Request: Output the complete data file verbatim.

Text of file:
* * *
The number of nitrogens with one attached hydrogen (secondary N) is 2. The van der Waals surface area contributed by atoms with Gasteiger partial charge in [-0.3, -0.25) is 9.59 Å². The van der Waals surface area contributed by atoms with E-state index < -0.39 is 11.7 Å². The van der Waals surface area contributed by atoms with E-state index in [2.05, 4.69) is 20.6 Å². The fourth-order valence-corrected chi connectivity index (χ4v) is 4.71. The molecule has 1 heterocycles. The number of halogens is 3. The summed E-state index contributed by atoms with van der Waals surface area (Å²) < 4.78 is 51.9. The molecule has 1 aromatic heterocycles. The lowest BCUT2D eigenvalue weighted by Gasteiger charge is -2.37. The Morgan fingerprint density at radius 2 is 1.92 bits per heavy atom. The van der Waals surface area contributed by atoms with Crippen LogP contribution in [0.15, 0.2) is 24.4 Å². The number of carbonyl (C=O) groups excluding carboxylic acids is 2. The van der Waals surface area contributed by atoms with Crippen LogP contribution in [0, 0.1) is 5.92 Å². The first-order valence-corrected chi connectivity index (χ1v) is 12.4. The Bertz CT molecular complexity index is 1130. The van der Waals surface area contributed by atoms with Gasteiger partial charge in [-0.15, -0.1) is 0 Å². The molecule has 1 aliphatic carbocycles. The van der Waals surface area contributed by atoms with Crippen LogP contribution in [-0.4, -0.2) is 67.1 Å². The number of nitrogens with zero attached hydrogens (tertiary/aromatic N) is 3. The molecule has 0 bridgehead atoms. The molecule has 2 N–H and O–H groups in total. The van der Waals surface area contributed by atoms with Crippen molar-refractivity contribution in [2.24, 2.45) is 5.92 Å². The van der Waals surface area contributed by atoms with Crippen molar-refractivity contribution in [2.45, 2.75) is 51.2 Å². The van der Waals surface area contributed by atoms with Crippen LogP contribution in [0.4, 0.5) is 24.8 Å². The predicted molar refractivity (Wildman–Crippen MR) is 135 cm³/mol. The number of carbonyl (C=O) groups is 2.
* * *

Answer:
The number of nitrogens with one attached hydrogen (secondary N) is 2. The van der Waals surface area contributed by atoms with Gasteiger partial charge in [-0.3, -0.25) is 9.59 Å². The van der Waals surface area contributed by atoms with E-state index < -0.39 is 11.7 Å². The van der Waals surface area contributed by atoms with E-state index in [2.05, 4.69) is 20.6 Å². The fourth-order valence-corrected chi connectivity index (χ4v) is 4.71. The molecule has 1 heterocycles. The number of halogens is 3. The summed E-state index contributed by atoms with van der Waals surface area (Å²) < 4.78 is 51.9. The molecule has 1 aromatic heterocycles. The lowest BCUT2D eigenvalue weighted by Gasteiger charge is -2.37. The Morgan fingerprint density at radius 2 is 1.92 bits per heavy atom. The van der Waals surface area contributed by atoms with Crippen LogP contribution in [0.15, 0.2) is 24.4 Å². The number of carbonyl (C=O) groups excluding carboxylic acids is 2. The van der Waals surface area contributed by atoms with Crippen LogP contribution in [0, 0.1) is 5.92 Å². The first-order valence-corrected chi connectivity index (χ1v) is 12.4. The Bertz CT molecular complexity index is 1130. The van der Waals surface area contributed by atoms with Gasteiger partial charge in [-0.15, -0.1) is 0 Å². The molecule has 1 aliphatic carbocycles. The van der Waals surface area contributed by atoms with Crippen LogP contribution in [-0.4, -0.2) is 67.1 Å². The number of nitrogens with zero attached hydrogens (tertiary/aromatic N) is 3. The molecule has 0 bridgehead atoms. The molecule has 2 N–H and O–H groups in total. The van der Waals surface area contributed by atoms with Crippen molar-refractivity contribution in [2.24, 2.45) is 5.92 Å². The van der Waals surface area contributed by atoms with Crippen molar-refractivity contribution in [2.45, 2.75) is 51.2 Å². The van der Waals surface area contributed by atoms with Crippen LogP contribution in [0.4, 0.5) is 24.8 Å². The predicted molar refractivity (Wildman–Crippen MR) is 135 cm³/mol. The number of carbonyl (C=O) groups is 2.